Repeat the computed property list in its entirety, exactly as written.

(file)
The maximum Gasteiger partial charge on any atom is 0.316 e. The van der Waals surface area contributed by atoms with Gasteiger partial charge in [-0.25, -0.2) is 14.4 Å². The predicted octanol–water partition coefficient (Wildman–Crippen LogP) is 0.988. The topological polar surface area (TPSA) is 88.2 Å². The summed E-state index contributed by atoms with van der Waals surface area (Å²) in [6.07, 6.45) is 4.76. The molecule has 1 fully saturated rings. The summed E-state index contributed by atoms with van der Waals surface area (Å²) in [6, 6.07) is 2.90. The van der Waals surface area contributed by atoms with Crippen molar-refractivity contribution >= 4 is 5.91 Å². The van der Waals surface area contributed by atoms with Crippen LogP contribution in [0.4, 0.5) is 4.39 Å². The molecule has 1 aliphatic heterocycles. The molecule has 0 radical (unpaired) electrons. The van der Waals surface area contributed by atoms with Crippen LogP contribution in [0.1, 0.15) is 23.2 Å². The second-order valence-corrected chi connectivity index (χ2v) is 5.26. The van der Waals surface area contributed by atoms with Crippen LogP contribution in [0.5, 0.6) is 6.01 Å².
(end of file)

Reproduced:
The maximum Gasteiger partial charge on any atom is 0.316 e. The van der Waals surface area contributed by atoms with Gasteiger partial charge in [-0.25, -0.2) is 14.4 Å². The predicted octanol–water partition coefficient (Wildman–Crippen LogP) is 0.988. The topological polar surface area (TPSA) is 88.2 Å². The summed E-state index contributed by atoms with van der Waals surface area (Å²) in [6.07, 6.45) is 4.76. The molecule has 1 fully saturated rings. The summed E-state index contributed by atoms with van der Waals surface area (Å²) in [6, 6.07) is 2.90. The van der Waals surface area contributed by atoms with Crippen molar-refractivity contribution >= 4 is 5.91 Å². The van der Waals surface area contributed by atoms with Crippen LogP contribution in [0.4, 0.5) is 4.39 Å². The molecule has 1 aliphatic heterocycles. The molecule has 0 radical (unpaired) electrons. The van der Waals surface area contributed by atoms with Crippen LogP contribution in [0.1, 0.15) is 23.2 Å². The second-order valence-corrected chi connectivity index (χ2v) is 5.26. The van der Waals surface area contributed by atoms with Crippen LogP contribution in [0.5, 0.6) is 6.01 Å².